The following table presents a rough estimate of how much a structural engineer costs:

Average hourly rate£100 – £200Simple and small project£200 – £550Large-scale and complex project£3,000 – £10,000Calculations for steel beams£50 – £1,000Inspection£150 – £450Report£300 – £2,000Consultation for projects£500 – £2,500

Whilst these are ballpark figures, you may find structural engineers that are cheaper or more expensive in your area. It’s important to note that you should never go with the first engineer you find. It’s always best to shop around and get three of four quotes so you can make an informed decision.

How to find a structural engineer?

You can find the right structural engineer by searching the Institution of Structural Engineers or Institution of Civil Engineers databases, an online directory, or via word of mouth.

Institution of Structural Engineers (IstructE) and Institution of Civil Engineers (ICE)

IstructE and ICE are great places to look because most structural engineers are registered as members of one – or sometimes both – of these professional bodies. You can recognise their members since they will have ‘C.Eng’ at the end of their name, which stands for ‘Chartered Engineer’.

These organisations provide accreditation and recognition for the profession, allowing structural engineers to improve their career prospects. They even provide training so that members can gain further skills. As such, these bodies are considered prestigious in their field, and have a stringent application process, accepting only those who can prove they are qualified for their job.

Depending on the membership level, engineers will need a relevant degree – such as Civil Engineering – and a few years of experience to be accepted. This means that if you’re looking for a good structural engineer, these organisations are a great place to start, as their members have proven themselves to be competent in their roles.

It’s important to note that there are many types of structural engineers. For instance, some specialise in large-scale commercial buildings or bridges and tunnels, whereas others specialise in residential properties. Therefore, you will need to find an engineer that is best suited to your project.

Online directory

There are various online directories where you can find skilled structural engineers. Examples include websites such as FindanEngineer, TrustATrader, and LocalSurveyorsDirect. These websites allow you to filter by location or specialisation, making it easy for you to find the right person for the job.

Word of mouth

Lastly, you have the option of word of mouth. Word of mouth is a great way to find a structural engineer because you’ll have an immediate endorsement for their work. So if you know someone who’s made alterations to the structure of their home, it’s worth asking them first.

If not, you can go to known architects or building contractors in your area. Both often work closely with structural engineers; in some cases, architects have structural engineers working in-house. This means that if you’ve hired an architect to help you with a project, they should be able to recommend a structural engineer to you.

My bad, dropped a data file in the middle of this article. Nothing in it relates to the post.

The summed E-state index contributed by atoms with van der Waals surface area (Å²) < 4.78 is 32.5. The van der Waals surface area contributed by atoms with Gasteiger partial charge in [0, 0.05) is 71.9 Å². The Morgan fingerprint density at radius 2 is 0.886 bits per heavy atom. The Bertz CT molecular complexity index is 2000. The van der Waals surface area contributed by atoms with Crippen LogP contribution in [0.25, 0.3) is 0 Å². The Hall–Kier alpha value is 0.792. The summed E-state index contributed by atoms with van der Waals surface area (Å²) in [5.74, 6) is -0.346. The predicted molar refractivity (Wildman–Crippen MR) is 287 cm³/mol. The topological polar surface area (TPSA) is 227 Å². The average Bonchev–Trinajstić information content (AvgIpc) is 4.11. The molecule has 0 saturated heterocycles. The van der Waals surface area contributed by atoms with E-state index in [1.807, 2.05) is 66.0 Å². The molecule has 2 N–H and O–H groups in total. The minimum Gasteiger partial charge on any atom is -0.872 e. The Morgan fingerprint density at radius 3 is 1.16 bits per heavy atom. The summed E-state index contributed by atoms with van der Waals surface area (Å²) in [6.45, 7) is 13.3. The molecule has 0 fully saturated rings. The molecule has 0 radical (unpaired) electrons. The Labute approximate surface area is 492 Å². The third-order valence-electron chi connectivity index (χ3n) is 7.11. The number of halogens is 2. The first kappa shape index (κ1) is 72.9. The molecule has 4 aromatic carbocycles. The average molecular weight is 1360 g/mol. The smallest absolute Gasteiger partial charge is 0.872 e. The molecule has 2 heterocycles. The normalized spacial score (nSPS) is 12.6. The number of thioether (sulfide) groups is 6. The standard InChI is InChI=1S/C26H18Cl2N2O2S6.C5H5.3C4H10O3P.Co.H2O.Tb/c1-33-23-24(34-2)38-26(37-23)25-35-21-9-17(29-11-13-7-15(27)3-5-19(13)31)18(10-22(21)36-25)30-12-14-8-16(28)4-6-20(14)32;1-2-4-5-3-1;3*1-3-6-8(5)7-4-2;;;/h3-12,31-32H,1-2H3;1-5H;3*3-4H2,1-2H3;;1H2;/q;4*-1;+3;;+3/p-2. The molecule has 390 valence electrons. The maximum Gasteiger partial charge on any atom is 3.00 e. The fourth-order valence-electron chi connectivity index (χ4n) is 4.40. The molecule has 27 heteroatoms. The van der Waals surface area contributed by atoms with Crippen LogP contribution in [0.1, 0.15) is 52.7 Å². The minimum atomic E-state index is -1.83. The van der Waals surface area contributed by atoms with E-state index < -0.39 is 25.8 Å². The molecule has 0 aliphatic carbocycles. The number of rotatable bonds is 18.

Regardless of which avenue you choose to find an engineer, it’s important to understand what services they will provide so you know exactly what you’re paying for. For example, some engineers may create structural drawings and submit them to your local council at no extra cost. In contrast, others will charge you a hefty fee for the submission. So be sure to get a full rundown of the costs and services provided beforehand.

What’s the difference between a structural engineer and an architect?

The main difference between architects and structural engineers is that architects focus more on the design and functionality of a building, whereas structural engineers focus on keeping that building upright.

Of course, there is overlap between both professions. For instance, both can help you create technical drawings to submit to your local building’s control for approval. Both will also help manage the project and visit the site to ensure it’s all going to plan. However, there are some stark differences.

Architects are known to create drawings and 3D models to ensure a building is designed exactly how their client wants whilst retaining as much of the functionality of the building as possible. They aim to ensure the overall structure is aesthetically pleasing and practical.

They also tend to have good working relationships with contractors and can therefore recommend you the best ones for the job at hand. This gives you the comfort of knowing that the contractor will be able to transfer the image and design you see on the piece of paper or computer to real life.

On the other hand, structural engineers are only concerned with how stable and durable the building is, whether it is being constructed from materials that will be able to keep it upright in all weather conditions and whether any changes to the structure put this in jeopardy.

Final thoughts

Structural engineers will be required for any changes to a building that affect its structural integrity, whether it be the removal of walls, underpinning floors, or building an extension. They ensure that these changes are done without sacrificing the stability and safety of the structure.

They also help with inspecting properties for things such as subsidence and flood damage and can be expert witnesses in cases of disagreements. They are a vital part of a construction process and can therefore demand high fees. However, it may be a small price to pay when it comes to securing the safety of a building.

Also read:
How to spot signs of damp in your house
Subsidence: How to spot it and what to do
Is the landlord or tenant responsible for buildings insurance?